Re: Mathematics as a language
Posted:
Nov 5, 2010 4:35 AM


On 11/4/2010 4:10 PM, Marshall wrote: > On Nov 3, 11:40 pm, herbzet<herb...@gmail.com> wrote: >> Herman Jurjus wrote: >>> Marshall wrote: >>>> Herman Jurjus wrote: >>>>> herbzet wrote: >>>>>> Aatu Koskensilta wrote: >>>>>>> herbzet writes: >>>>>>>> Bill Taylor wrote: >> >>>>>>>>> Or whether the number 6 really exists. Does it? >> >>>>>>>> It *could* exist  therefore, mathematically, it *does* exist. >> >>>>>>> This is a traditional and appealing idea. But just what is meant by >>>>>>> "could" here? What sort of possibility is involved? >> >>>>>> For rhetorical punch, I purposely left out the modifier, which is "logical". >> >>>>>> What logically could exist  that is, what is not inherently self >>>>>> contradictory  has mathematical existence. >> >>>>> Corollary: CH is false. >>>>> Proof: Since Cohen 1963 we know that it is logically consistent to >>>>> assume that there exists S, subset of P(N), equipollent neither to N nor >>>>> to P(N). >> >>>> Consistent with what? In what theory? >> >>> Coconsistent with ordinary mathematics, of course. >>> (I.e. with ZFC, and then also with any weaker theory.) >> >> Right  the assumption here is that ordinary mathematics >> (i.e. ZFC, more or less) is itself consistent  the ordinary >> and unremarkable gentleman's agreement. > > Ok. But again, all the "counterexamples" just amount to saying > that (most) theories have undecidable sentences, right?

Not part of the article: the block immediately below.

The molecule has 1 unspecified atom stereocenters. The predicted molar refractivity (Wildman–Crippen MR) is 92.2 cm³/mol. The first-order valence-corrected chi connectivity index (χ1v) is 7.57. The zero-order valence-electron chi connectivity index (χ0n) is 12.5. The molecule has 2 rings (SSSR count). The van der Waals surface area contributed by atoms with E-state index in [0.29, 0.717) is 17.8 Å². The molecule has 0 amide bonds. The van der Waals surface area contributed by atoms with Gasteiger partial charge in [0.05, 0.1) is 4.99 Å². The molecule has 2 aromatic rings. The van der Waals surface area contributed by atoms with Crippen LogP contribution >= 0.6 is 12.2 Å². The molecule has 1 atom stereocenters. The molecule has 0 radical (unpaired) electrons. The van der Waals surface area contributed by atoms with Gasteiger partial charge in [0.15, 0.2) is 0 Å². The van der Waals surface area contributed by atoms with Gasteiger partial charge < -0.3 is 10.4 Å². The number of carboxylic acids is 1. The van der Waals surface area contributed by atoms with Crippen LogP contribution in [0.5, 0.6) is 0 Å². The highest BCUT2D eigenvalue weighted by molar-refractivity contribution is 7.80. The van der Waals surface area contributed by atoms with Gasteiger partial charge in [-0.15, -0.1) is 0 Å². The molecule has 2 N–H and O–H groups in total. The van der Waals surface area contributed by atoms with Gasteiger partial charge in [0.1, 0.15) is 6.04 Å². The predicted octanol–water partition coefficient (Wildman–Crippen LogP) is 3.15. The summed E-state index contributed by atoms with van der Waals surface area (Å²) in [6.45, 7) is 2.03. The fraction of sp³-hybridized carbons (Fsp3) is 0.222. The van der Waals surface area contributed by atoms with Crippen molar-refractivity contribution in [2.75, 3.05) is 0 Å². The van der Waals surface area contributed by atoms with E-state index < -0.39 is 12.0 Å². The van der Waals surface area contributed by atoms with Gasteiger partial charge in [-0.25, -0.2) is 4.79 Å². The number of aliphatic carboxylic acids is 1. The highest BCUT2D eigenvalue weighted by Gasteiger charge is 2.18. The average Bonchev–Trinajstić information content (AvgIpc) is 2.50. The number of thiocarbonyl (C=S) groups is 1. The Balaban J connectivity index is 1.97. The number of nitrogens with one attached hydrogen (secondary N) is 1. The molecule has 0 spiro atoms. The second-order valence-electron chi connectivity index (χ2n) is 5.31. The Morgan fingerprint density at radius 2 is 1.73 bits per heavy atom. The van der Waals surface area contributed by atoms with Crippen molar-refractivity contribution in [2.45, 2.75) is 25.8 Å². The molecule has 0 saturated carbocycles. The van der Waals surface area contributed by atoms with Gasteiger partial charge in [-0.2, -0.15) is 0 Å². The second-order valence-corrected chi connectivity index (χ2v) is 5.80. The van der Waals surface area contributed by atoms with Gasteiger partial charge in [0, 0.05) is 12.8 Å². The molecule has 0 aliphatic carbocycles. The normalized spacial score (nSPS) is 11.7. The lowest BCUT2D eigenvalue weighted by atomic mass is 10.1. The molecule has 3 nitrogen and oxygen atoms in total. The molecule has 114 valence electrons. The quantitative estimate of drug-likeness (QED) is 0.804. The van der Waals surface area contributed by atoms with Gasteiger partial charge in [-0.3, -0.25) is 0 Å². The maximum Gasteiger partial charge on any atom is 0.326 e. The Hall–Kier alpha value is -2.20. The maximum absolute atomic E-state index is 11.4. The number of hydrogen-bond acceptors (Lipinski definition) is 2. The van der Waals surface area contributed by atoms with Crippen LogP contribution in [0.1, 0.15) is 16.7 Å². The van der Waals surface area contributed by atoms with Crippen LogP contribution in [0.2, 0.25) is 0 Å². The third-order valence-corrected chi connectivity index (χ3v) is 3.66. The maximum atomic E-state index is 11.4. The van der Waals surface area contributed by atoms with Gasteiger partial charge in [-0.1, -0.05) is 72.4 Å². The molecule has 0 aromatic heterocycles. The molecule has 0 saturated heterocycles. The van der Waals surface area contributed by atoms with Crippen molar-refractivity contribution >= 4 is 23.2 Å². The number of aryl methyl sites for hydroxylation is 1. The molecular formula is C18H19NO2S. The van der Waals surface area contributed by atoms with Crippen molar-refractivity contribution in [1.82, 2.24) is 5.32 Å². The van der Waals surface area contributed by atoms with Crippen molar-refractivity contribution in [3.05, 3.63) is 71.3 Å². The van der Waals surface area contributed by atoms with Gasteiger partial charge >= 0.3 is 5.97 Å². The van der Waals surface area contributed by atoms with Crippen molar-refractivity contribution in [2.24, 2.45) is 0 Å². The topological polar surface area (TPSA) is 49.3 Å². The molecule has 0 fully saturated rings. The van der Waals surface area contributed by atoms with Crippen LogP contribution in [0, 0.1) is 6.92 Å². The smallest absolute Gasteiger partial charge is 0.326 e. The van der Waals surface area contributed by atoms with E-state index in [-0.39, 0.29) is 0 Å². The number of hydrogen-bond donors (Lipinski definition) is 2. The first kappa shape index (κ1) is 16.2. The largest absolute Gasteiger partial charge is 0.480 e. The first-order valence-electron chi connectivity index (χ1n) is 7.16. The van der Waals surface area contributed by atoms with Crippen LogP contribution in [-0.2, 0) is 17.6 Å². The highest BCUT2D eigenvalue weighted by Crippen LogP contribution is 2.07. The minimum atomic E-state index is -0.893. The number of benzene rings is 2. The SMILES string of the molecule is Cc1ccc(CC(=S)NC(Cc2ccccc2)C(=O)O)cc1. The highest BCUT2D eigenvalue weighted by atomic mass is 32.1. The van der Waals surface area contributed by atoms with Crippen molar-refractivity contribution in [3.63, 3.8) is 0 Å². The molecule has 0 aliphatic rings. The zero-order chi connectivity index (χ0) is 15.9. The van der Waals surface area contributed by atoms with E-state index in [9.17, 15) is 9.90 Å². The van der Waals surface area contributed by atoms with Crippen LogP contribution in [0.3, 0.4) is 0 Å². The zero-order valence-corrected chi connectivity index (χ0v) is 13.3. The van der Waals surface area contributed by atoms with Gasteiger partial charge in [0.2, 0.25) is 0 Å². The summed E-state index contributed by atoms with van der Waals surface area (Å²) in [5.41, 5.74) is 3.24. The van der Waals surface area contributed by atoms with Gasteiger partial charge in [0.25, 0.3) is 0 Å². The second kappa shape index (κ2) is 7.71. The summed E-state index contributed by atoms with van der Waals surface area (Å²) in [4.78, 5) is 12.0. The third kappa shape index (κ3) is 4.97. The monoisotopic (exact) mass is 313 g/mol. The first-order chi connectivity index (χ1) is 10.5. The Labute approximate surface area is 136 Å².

It may be the case that the remark 'most theories have undecidable sentences' is used early on in the argument, but it's not the crux of what's being said.
Here's the same argument in terms of 'real' mathematics:
If you start a paper or discourse with "Let S be an uncountable subset of P(N), not equipollent to P(N)" (*) and you proceed from there, then, as long as you stick to ordinary mathematics, you'll never reach a contradiction (unless the ordinary mathematics that you use is in itself already inconsistent).
So, if mere absence of contradiction (using ordinary mathematical reasoning alone) is argument enough for mathematical existence, then you would be compelled to accept the mathematical existence of S, similar to that of the object '6'.
(*) And likewise, of course, with "Let f be a bijection from w_1 to P(N)"
 Cheers, Herman Jurjus